Benjamin H. Friedman: The Chinese and the Russians are the two countries that probably are watching most closely, not to mention the North Koreans and other states that have nukes, but the Chinese and the Russians have a relationship with the United States that if it’s not right, I don’t think, to call it arms race in the traditional sense, but contrary to what we say in public about our nuclear weapons arsenal, which is that it’s just to - it’s supposed to be able to survive a first strike from our adversaries so that we can deter them. In fact, what we’ve always tried to do with our nukes, at least in the way that we build them if not their total number, is to have the capability to do our own first strike. That is to preemptively destroy the arsenals of those countries. Now whether or not we could really do that is another matter, but that has always been sort of the doctrinal rationale for our missiles and our nuclear bombs, in particularly the rationale for their accuracy. They wouldn’t have to be so accurate if that wasn’t the goal, to destroy the enemy’s arsenal. And so now the Russians and the Chinese sort of seem, for various reasons, not to be racing to develop arsenals that are much more survivable. They both have submarines that can fire nuclear missiles but neither of them really are very good at that. It’s sort of - those are dangerous submarines to be on, particularly in the Russian Navy. And they have mobile missiles, to some extent, but they are not racing. They are not racing to be able to defend their arsenals. And you wonder, could we upset relations with them enough to change that to make it so that we are getting into more of an arms race and spending a lot of money as a result and creating danger. And you have to wonder why does Trump, of all people, who seems to really want to get along with Russia almost more than anyone else in the United States Government or near it, why would it be Trump who talks this way? It’s hard to figure.
Caleb Brown: The other side of this is the idea that the United States having more nuclear weapons would deter other countries from building up their arsenals. Now I can understand why that might mean certain countries that currently don’t have nukes wouldn’t then get them, but what, I guess what is the conventional thinking on that and why is it raising that question?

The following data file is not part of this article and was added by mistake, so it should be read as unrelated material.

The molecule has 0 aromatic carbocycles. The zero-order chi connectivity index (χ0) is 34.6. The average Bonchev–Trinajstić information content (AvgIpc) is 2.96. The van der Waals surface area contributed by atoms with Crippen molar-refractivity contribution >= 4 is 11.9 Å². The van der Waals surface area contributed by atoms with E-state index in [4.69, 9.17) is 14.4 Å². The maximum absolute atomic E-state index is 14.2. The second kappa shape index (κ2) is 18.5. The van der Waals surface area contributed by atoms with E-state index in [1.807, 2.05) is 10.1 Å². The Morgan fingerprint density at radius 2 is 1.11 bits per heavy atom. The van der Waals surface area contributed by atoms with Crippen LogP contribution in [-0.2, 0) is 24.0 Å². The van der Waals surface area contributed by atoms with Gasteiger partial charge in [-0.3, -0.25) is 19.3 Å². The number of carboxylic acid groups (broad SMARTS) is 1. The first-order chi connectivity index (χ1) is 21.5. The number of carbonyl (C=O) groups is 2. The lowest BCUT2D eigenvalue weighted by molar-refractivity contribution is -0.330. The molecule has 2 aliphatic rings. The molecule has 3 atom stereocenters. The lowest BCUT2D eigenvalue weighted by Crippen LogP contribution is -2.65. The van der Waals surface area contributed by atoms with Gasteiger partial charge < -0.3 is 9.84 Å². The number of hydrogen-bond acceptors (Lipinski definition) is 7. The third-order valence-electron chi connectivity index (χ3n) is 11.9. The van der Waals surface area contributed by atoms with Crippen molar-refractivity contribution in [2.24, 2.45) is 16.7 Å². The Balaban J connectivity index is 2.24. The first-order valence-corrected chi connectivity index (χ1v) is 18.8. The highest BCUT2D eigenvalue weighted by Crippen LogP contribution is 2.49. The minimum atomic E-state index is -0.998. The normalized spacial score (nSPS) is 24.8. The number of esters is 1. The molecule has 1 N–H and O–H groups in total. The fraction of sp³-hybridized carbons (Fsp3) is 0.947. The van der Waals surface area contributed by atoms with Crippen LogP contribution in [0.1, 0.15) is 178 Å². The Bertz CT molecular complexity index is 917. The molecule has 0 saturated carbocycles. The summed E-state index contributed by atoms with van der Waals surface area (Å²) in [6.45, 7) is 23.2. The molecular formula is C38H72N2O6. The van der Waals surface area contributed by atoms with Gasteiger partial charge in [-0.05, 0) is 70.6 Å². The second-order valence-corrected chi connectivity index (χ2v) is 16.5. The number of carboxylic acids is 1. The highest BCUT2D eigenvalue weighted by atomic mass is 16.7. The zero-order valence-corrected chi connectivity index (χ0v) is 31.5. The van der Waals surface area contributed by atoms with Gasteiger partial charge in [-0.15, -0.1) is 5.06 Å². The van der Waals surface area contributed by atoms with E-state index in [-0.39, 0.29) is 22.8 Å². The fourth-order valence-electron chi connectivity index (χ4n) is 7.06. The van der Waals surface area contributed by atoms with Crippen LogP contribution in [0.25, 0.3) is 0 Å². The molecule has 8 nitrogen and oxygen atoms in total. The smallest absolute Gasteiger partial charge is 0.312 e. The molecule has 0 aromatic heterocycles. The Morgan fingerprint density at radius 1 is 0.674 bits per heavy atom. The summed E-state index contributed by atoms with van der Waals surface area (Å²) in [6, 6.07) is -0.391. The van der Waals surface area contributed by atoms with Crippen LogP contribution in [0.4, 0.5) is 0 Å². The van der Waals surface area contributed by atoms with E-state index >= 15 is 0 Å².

Benjamin H. Friedman: It seems logical, not to mention conventional, to think if you build more nukes, you are doing so in order to deter other people from doing things they might want to do. You know, if you are one of those other people, those other countries, it would make sense to avoid that position. To not want to be deterred or coerced, to use a more technical term, by the United States and thus you might want to build more. Now it sort of depends on the back and forth and the scenario you are talking about but most countries, when you say we’re building nukes to push you around, we wouldn’t put it that way but that’s really what it means, would say well we don’t want to be pushed around so we are going to build more. So it seems likely to backfire. Now if the argument is well we just want to build more nukes because we want to show the Chinese and the Russians that their buildups won’t go unanswered, which is sort of what Trump said in the campaign in his peculiarly inarticulate way. Well I don’t think that makes a lot of sense either because what it forgets is that the United States has been modernizing its arsenal. The Obama administration has set plans to modernize all three legs of the arsenal and in fact the Chinese and the Russians aren’t modernizing theirs with the same gusto that we are, so it doesn’t really make sense to say, as Trump has, well we are sort of letting them get away with something by not modernizing ours. So there’s sort of layers of confusion here. But at the end of the day I think the most likely outcome is the Trump administration will maintain current U.S. nuclear weapons policy, which is that we are modernizing all three legs of the triad and I think that’s the real trouble. The problem to me isn’t so much that the Trump administration is likely to depart from our very sensible current policy, it’s that the Trump administration is likely to keep our not-so-sensible, and in fact somewhat foolish, policy which is modernizing all three legs of the triad at enormous cost, something like…
Caleb Brown: Three hundred billion dollars over ten years, is that right?
Benjamin H. Friedman: At a minimum. That’s probably a conservative estimate. It could be substantially higher. Enormous cost and for not much benefit, as Chris Preble, Matt Fay, and I wrote in a paper a few years ago on this matter. The reason being that even if you think we should do all the things we now do, make all the threats we now make with our nukes, even then I don’t think we need all three legs of the triad. And then if you want to say well maybe we can have a more modest foreign policy that defends fewer people and makes fewer threats then you could have way less, but even keeping the status quo set of alliances and so forth, I think we can get away with a monad just based on submarines. Now I don’t think this is something our President-elect has given a great deal of thought to yet, so I’m hoping that he will be able to talk to his Secretary of Defense nominee who has given it more thought and maybe back off this ill-conceived tweet or series of tweets.
Caleb Brown: Ben Friedman is a research fellow in defense and homeland security studies at the Cato Institute. Subscribe to this podcast at iTunes and Google Play, and follow us on Twitter, @CatoPodcast.